An initial component of a successful impact assessment procedure is to start by reviewing architectural drawings early on in the design process, identifying vibration sources which may be of concern with respect to structural vibration. This involves looking for operating, diagnostic or lab areas that may contain vibration-sensitive equipment, as well as structural areas that may be particularly prone to footfall or other event-induced vibration. Based on this review a catalog of vibration sensitive uses and internal processes or equipment that will generate vibration can be developed and equipment with the greatest potential for vibration sensitivity identified. A preliminary design guideline for vibration control can then be prepared for use by the design team during space planning. The guideline will provide information relevant for developing specifications for vibration isolation of mechanical equipment including appropriate isolator static deflections, and general guidance for avoiding bridging of isolation systems. The guideline can also provide general direction for avoiding potential issues caused by problem juxtapositions, such as high traffic corridors on elevated floors near or in the same structural bay as sensitive spaces. Another example of a questionable juxtaposition might be a ceiling-mounted surgical microscope that is found to be hanging from a lightweight structural floor for an area directly above it. Vibrations of this floor caused by human or mechanical activity in the above area may impact the surgical microscope in the operating room below. In this scenario an effective space planning solution would involve moving this operating room to another less impacted, more optimal bay location. Outdoor environmental related sources of vibration is another space planning consideration and would include, for example, looking at the location of major drive lanes in relation to MRIs. Something as seemingly innocuous as a speed bump or other discontinuities on a drive lane could lead to performance consequences on a nearby MRI. In this scenario, a simple planning consideration would be to restrict truck use in the drive lane, limiting their speed to a crawl when passage through the lane is unavoidable.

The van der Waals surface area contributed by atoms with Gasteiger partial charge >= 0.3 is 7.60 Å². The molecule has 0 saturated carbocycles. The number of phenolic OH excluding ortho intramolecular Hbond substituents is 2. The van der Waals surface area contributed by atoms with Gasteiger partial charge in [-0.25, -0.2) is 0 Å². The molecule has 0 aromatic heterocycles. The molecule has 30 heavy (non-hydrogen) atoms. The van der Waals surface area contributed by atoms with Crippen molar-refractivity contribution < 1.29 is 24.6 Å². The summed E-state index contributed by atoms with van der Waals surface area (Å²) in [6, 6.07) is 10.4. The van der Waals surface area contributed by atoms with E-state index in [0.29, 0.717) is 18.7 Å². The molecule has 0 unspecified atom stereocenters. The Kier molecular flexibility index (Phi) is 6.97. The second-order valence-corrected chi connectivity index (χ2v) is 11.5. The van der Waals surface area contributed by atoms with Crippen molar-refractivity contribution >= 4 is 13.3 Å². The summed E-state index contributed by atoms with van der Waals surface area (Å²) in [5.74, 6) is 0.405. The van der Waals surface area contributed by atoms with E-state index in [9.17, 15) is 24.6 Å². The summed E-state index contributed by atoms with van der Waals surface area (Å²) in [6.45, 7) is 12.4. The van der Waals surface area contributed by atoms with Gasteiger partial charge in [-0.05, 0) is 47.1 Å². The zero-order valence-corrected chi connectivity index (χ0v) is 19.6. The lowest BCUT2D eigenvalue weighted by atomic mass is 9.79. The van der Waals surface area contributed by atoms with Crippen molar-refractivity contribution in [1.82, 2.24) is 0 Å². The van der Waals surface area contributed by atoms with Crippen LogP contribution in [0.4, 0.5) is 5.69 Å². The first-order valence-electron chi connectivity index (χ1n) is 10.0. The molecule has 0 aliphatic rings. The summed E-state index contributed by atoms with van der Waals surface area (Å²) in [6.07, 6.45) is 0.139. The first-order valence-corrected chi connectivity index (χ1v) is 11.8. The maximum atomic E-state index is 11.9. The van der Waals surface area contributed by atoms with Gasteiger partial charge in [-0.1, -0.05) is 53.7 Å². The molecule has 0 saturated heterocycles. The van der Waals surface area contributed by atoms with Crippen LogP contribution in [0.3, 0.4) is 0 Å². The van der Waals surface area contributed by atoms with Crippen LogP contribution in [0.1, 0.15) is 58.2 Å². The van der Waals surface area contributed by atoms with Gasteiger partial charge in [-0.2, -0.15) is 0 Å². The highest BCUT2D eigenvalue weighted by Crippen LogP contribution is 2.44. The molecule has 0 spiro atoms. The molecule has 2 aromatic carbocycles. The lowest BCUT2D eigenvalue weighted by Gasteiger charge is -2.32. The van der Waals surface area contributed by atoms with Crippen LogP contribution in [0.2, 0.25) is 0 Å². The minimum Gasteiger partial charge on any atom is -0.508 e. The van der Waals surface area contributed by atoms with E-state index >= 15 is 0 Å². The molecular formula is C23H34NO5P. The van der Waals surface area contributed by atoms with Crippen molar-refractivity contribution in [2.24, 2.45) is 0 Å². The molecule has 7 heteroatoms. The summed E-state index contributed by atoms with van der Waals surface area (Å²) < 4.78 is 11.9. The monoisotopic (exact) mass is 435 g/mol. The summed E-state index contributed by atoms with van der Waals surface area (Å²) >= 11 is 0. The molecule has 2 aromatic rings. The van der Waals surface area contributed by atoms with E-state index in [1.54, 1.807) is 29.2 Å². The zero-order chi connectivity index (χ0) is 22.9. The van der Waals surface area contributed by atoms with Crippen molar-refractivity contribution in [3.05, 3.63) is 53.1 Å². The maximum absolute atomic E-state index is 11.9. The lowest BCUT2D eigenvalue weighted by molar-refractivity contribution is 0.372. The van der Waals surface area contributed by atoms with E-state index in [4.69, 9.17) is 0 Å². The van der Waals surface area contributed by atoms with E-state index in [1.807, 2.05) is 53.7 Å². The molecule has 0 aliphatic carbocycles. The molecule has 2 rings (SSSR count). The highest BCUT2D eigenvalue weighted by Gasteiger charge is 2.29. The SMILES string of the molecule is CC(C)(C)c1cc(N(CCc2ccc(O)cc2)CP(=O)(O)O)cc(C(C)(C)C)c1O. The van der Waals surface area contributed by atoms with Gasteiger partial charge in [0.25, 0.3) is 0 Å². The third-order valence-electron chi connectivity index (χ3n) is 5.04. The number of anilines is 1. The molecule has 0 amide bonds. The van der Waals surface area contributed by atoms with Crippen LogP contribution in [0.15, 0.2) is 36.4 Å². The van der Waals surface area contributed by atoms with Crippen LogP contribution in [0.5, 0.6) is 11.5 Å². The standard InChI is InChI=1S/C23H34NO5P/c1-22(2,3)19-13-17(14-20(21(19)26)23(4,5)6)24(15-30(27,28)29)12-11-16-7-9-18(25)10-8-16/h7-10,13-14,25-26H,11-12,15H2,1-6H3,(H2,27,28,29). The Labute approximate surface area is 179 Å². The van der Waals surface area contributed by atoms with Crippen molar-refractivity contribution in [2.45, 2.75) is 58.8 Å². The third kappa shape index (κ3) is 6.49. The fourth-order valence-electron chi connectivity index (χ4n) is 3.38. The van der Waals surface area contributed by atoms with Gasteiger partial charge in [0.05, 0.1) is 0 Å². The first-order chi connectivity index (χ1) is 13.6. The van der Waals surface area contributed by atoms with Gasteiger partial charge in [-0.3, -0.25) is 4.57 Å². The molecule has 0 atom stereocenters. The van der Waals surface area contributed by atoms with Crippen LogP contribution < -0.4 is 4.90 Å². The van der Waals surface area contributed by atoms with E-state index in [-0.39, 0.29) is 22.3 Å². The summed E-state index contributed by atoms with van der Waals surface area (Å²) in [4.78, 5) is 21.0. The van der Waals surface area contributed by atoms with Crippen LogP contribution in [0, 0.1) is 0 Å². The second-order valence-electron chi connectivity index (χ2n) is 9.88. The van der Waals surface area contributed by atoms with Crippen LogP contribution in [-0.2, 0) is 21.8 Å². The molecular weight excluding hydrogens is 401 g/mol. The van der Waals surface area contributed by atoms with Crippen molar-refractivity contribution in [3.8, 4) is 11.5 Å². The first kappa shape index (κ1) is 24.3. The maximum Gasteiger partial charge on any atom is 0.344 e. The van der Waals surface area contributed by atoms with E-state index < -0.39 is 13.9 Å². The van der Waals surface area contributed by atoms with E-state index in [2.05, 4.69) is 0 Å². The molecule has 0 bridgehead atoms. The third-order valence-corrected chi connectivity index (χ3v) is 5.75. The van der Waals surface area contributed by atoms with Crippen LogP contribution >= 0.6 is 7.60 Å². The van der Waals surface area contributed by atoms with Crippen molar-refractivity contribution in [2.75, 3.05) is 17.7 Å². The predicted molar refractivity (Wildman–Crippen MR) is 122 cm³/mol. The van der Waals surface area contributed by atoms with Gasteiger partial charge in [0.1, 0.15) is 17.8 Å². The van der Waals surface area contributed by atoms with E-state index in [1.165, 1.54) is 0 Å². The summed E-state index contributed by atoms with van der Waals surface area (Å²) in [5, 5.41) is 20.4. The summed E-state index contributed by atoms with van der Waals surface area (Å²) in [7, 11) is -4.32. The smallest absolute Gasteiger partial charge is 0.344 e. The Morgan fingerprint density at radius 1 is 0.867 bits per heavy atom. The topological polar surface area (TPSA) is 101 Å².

Vibration criteria and impact